March and early April north of Atlanta are proving colder and wetter than previous years but several warm days this past week provided an opportunity to capture images of goldfinches and house finches. Both relish tiny, black “nyjer” seed that last fall few birds would touch.
Colorful Goldfinches are easy to spot.
House Finches are brown and white with a touch of red and often are confused with House Sparrows. But according to on-lines sources, the finches have larger, thicker beaks than the sparrows. Also, the beaks of the sparrows are smaller and usually black or yellow. I believe the ones visiting my feeder and included in this series are, in fact, finches.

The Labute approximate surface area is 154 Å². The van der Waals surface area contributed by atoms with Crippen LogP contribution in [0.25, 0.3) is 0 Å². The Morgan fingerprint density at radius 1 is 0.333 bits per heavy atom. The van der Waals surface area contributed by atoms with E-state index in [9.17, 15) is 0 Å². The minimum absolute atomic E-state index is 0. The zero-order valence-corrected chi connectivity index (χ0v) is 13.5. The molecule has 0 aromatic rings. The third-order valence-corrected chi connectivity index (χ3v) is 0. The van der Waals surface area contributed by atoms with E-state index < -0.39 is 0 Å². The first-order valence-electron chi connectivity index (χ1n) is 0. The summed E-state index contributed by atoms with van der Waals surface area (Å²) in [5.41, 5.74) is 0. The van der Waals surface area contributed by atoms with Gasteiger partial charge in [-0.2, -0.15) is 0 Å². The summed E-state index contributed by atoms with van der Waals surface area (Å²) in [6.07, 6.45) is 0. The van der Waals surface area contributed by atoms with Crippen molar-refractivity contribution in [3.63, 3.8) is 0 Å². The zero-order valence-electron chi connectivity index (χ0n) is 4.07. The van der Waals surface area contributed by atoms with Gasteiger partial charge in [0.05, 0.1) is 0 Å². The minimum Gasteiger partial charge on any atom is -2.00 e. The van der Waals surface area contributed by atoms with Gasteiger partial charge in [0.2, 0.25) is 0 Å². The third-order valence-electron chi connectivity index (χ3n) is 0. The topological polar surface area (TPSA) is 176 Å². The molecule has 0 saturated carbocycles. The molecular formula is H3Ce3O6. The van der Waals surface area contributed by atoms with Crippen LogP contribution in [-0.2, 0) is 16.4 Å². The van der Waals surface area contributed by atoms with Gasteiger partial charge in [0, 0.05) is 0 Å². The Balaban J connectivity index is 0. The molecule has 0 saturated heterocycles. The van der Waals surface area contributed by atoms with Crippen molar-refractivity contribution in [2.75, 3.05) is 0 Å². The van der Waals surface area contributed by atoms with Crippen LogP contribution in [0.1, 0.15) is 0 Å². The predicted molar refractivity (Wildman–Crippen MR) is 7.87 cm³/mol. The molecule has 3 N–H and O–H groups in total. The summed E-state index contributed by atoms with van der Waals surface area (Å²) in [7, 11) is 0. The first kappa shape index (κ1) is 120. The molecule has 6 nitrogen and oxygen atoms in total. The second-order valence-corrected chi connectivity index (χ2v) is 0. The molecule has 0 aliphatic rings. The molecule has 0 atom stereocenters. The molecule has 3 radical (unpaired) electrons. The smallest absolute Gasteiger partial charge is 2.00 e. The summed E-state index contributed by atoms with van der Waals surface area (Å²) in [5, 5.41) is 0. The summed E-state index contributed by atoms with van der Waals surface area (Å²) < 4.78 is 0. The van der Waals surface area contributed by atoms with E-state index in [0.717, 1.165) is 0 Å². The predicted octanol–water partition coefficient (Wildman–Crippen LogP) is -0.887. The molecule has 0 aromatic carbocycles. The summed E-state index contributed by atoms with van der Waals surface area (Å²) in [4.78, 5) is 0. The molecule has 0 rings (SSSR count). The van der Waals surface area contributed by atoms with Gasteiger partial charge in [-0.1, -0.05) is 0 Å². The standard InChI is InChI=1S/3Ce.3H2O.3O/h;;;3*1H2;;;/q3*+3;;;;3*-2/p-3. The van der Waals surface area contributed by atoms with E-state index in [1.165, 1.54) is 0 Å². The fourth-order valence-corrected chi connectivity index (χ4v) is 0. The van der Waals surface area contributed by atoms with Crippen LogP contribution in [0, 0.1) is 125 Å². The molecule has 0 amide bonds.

One of each variation mostly seem content to share feeder perches. They’ll peck away at the seed for great lengths of time, one tolerant of the other.
But, as the next two images illustrate, monopolization by the Goldfinches quickly is overcome by the House Finches — and vice versa. These back-and-forth battles can go on for some time.
Photographers generally prefer birds posing in natural environments rather than on feeders. These two Goldfinches were accommodating as they observed the feeder before deciding it was safe to approach it.
But so far, photo opportunities at the feeder far outnumber those au naturale.